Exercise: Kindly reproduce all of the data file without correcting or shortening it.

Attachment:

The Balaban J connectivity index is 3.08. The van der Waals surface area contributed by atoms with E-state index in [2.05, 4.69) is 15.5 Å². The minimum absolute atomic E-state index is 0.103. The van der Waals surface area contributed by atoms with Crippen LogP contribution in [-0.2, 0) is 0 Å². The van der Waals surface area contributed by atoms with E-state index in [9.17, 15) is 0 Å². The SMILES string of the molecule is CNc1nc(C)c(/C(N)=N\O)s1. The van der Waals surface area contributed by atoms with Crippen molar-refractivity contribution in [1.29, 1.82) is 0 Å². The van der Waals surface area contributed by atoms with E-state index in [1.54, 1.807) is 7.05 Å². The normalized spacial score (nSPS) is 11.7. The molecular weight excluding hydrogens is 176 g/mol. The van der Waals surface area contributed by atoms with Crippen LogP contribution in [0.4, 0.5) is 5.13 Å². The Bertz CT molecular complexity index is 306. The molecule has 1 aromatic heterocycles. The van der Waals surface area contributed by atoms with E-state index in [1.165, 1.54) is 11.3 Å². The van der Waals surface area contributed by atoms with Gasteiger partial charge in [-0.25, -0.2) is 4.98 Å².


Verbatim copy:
The Balaban J connectivity index is 3.08. The van der Waals surface area contributed by atoms with E-state index in [2.05, 4.69) is 15.5 Å². The minimum absolute atomic E-state index is 0.103. The van der Waals surface area contributed by atoms with Crippen LogP contribution in [-0.2, 0) is 0 Å². The van der Waals surface area contributed by atoms with E-state index in [9.17, 15) is 0 Å². The SMILES string of the molecule is CNc1nc(C)c(/C(N)=N\O)s1. The van der Waals surface area contributed by atoms with Crippen molar-refractivity contribution in [1.29, 1.82) is 0 Å². The van der Waals surface area contributed by atoms with E-state index in [1.54, 1.807) is 7.05 Å². The normalized spacial score (nSPS) is 11.7. The molecular weight excluding hydrogens is 176 g/mol. The van der Waals surface area contributed by atoms with Crippen LogP contribution in [0.4, 0.5) is 5.13 Å². The Bertz CT molecular complexity index is 306. The molecule has 1 aromatic heterocycles. The van der Waals surface area contributed by atoms with E-state index in [1.165, 1.54) is 11.3 Å². The van der Waals surface area contributed by atoms with Gasteiger partial charge in [-0.25, -0.2) is 4.98 Å².